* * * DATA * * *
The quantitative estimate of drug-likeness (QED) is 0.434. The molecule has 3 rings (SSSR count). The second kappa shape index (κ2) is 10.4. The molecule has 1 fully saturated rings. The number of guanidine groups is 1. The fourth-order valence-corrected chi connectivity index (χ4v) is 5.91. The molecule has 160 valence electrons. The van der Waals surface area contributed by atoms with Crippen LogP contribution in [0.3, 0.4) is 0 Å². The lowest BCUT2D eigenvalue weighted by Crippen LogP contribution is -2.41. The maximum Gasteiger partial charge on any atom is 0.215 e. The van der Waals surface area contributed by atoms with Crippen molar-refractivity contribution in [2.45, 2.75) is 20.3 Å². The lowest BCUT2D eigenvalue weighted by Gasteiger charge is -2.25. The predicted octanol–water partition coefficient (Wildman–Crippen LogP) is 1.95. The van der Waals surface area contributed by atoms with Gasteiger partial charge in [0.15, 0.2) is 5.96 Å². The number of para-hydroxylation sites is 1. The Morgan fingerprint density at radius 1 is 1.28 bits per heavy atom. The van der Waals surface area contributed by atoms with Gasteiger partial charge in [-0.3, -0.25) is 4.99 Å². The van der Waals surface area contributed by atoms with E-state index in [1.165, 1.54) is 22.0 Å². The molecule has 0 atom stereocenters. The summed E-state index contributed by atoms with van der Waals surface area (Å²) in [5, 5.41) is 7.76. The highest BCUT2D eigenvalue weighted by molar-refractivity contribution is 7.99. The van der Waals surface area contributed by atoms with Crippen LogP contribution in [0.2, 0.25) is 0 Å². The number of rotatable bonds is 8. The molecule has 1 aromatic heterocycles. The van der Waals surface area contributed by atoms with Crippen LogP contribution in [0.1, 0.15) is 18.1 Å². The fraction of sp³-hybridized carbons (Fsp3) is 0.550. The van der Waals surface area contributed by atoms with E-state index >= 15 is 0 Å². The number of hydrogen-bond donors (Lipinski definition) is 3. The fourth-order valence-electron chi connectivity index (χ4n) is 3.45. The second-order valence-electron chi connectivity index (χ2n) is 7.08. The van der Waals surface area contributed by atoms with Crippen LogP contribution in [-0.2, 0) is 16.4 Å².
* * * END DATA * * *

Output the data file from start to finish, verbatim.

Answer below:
The quantitative estimate of drug-likeness (QED) is 0.434. The molecule has 3 rings (SSSR count). The second kappa shape index (κ2) is 10.4. The molecule has 1 fully saturated rings. The number of guanidine groups is 1. The fourth-order valence-corrected chi connectivity index (χ4v) is 5.91. The molecule has 160 valence electrons. The van der Waals surface area contributed by atoms with Crippen LogP contribution in [0.3, 0.4) is 0 Å². The lowest BCUT2D eigenvalue weighted by Crippen LogP contribution is -2.41. The maximum Gasteiger partial charge on any atom is 0.215 e. The van der Waals surface area contributed by atoms with Crippen molar-refractivity contribution in [2.45, 2.75) is 20.3 Å². The lowest BCUT2D eigenvalue weighted by Gasteiger charge is -2.25. The predicted octanol–water partition coefficient (Wildman–Crippen LogP) is 1.95. The van der Waals surface area contributed by atoms with Gasteiger partial charge in [0.15, 0.2) is 5.96 Å². The number of para-hydroxylation sites is 1. The Morgan fingerprint density at radius 1 is 1.28 bits per heavy atom. The van der Waals surface area contributed by atoms with Gasteiger partial charge in [-0.3, -0.25) is 4.99 Å². The van der Waals surface area contributed by atoms with E-state index in [1.165, 1.54) is 22.0 Å². The molecule has 0 atom stereocenters. The summed E-state index contributed by atoms with van der Waals surface area (Å²) in [5, 5.41) is 7.76. The highest BCUT2D eigenvalue weighted by molar-refractivity contribution is 7.99. The van der Waals surface area contributed by atoms with Crippen LogP contribution in [0.2, 0.25) is 0 Å². The number of rotatable bonds is 8. The molecule has 1 aromatic heterocycles. The van der Waals surface area contributed by atoms with Crippen LogP contribution in [0.1, 0.15) is 18.1 Å². The fraction of sp³-hybridized carbons (Fsp3) is 0.550. The van der Waals surface area contributed by atoms with E-state index >= 15 is 0 Å². The number of hydrogen-bond donors (Lipinski definition) is 3. The fourth-order valence-electron chi connectivity index (χ4n) is 3.45. The second-order valence-electron chi connectivity index (χ2n) is 7.08. The van der Waals surface area contributed by atoms with Crippen LogP contribution in [-0.2, 0) is 16.4 Å².